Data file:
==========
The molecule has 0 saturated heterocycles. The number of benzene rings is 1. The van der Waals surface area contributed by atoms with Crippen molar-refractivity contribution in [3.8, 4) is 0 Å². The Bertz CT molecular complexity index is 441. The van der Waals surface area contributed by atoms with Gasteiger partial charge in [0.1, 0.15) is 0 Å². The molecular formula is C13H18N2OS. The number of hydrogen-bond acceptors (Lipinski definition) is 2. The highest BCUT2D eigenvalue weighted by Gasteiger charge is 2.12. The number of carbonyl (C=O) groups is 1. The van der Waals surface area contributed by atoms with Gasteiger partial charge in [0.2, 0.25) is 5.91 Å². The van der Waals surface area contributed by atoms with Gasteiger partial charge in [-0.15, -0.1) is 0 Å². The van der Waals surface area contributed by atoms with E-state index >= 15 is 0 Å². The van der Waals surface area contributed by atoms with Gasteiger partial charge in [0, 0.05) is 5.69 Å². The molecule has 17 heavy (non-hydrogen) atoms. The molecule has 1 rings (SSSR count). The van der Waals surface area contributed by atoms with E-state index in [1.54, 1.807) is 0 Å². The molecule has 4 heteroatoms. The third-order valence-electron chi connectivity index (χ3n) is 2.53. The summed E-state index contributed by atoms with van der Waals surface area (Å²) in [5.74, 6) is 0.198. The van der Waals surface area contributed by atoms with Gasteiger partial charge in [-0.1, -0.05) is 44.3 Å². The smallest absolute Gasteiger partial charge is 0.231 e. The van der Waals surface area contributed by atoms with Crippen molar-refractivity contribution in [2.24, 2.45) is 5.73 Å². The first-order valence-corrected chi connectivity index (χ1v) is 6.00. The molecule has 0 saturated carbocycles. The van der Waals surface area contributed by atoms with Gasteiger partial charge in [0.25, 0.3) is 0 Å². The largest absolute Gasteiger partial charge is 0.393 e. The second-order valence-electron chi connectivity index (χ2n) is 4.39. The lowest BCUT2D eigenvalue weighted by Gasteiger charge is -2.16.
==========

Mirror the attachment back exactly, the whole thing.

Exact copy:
The molecule has 0 saturated heterocycles. The number of benzene rings is 1. The van der Waals surface area contributed by atoms with Crippen molar-refractivity contribution in [3.8, 4) is 0 Å². The Bertz CT molecular complexity index is 441. The van der Waals surface area contributed by atoms with Gasteiger partial charge in [0.1, 0.15) is 0 Å². The molecular formula is C13H18N2OS. The number of hydrogen-bond acceptors (Lipinski definition) is 2. The highest BCUT2D eigenvalue weighted by Gasteiger charge is 2.12. The number of carbonyl (C=O) groups is 1. The van der Waals surface area contributed by atoms with Gasteiger partial charge in [0.2, 0.25) is 5.91 Å². The van der Waals surface area contributed by atoms with Gasteiger partial charge in [-0.15, -0.1) is 0 Å². The van der Waals surface area contributed by atoms with E-state index >= 15 is 0 Å². The van der Waals surface area contributed by atoms with Gasteiger partial charge in [0, 0.05) is 5.69 Å². The molecule has 17 heavy (non-hydrogen) atoms. The molecule has 1 rings (SSSR count). The van der Waals surface area contributed by atoms with E-state index in [1.54, 1.807) is 0 Å². The molecule has 4 heteroatoms. The third-order valence-electron chi connectivity index (χ3n) is 2.53. The summed E-state index contributed by atoms with van der Waals surface area (Å²) in [5.74, 6) is 0.198. The van der Waals surface area contributed by atoms with Gasteiger partial charge in [-0.1, -0.05) is 44.3 Å². The smallest absolute Gasteiger partial charge is 0.231 e. The van der Waals surface area contributed by atoms with Crippen molar-refractivity contribution in [2.24, 2.45) is 5.73 Å². The first-order valence-corrected chi connectivity index (χ1v) is 6.00. The molecule has 0 saturated carbocycles. The van der Waals surface area contributed by atoms with Gasteiger partial charge in [0.25, 0.3) is 0 Å². The largest absolute Gasteiger partial charge is 0.393 e. The second-order valence-electron chi connectivity index (χ2n) is 4.39. The lowest BCUT2D eigenvalue weighted by Gasteiger charge is -2.16.